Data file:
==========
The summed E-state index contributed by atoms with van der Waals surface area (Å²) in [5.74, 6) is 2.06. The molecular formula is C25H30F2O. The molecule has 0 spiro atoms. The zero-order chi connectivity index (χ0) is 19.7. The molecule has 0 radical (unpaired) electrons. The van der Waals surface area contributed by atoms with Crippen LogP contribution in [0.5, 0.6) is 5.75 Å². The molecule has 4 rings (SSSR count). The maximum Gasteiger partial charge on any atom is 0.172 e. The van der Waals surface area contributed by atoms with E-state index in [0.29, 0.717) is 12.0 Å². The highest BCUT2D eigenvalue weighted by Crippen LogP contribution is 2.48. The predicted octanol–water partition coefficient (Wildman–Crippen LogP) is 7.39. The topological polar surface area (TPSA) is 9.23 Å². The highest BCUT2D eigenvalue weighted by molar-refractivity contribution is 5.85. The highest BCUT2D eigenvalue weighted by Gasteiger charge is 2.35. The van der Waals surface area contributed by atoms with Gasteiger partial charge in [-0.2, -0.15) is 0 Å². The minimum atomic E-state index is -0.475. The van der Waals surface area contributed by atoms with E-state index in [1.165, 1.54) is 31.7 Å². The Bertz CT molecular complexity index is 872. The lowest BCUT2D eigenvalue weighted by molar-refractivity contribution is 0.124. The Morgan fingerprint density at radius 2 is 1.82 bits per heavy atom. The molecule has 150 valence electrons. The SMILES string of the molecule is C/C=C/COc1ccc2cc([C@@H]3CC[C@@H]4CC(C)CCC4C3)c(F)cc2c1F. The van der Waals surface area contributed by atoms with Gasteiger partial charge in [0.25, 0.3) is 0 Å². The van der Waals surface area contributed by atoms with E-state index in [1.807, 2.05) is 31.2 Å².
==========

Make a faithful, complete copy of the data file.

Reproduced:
The summed E-state index contributed by atoms with van der Waals surface area (Å²) in [5.74, 6) is 2.06. The molecular formula is C25H30F2O. The molecule has 0 spiro atoms. The zero-order chi connectivity index (χ0) is 19.7. The molecule has 0 radical (unpaired) electrons. The van der Waals surface area contributed by atoms with Crippen LogP contribution in [0.5, 0.6) is 5.75 Å². The molecule has 4 rings (SSSR count). The maximum Gasteiger partial charge on any atom is 0.172 e. The van der Waals surface area contributed by atoms with E-state index in [0.29, 0.717) is 12.0 Å². The highest BCUT2D eigenvalue weighted by Crippen LogP contribution is 2.48. The predicted octanol–water partition coefficient (Wildman–Crippen LogP) is 7.39. The topological polar surface area (TPSA) is 9.23 Å². The highest BCUT2D eigenvalue weighted by molar-refractivity contribution is 5.85. The highest BCUT2D eigenvalue weighted by Gasteiger charge is 2.35. The van der Waals surface area contributed by atoms with Gasteiger partial charge in [-0.2, -0.15) is 0 Å². The minimum atomic E-state index is -0.475. The van der Waals surface area contributed by atoms with E-state index in [1.165, 1.54) is 31.7 Å². The Bertz CT molecular complexity index is 872. The lowest BCUT2D eigenvalue weighted by molar-refractivity contribution is 0.124. The Morgan fingerprint density at radius 2 is 1.82 bits per heavy atom. The molecule has 150 valence electrons. The SMILES string of the molecule is C/C=C/COc1ccc2cc([C@@H]3CC[C@@H]4CC(C)CCC4C3)c(F)cc2c1F. The van der Waals surface area contributed by atoms with Gasteiger partial charge in [0.25, 0.3) is 0 Å². The van der Waals surface area contributed by atoms with E-state index in [1.807, 2.05) is 31.2 Å².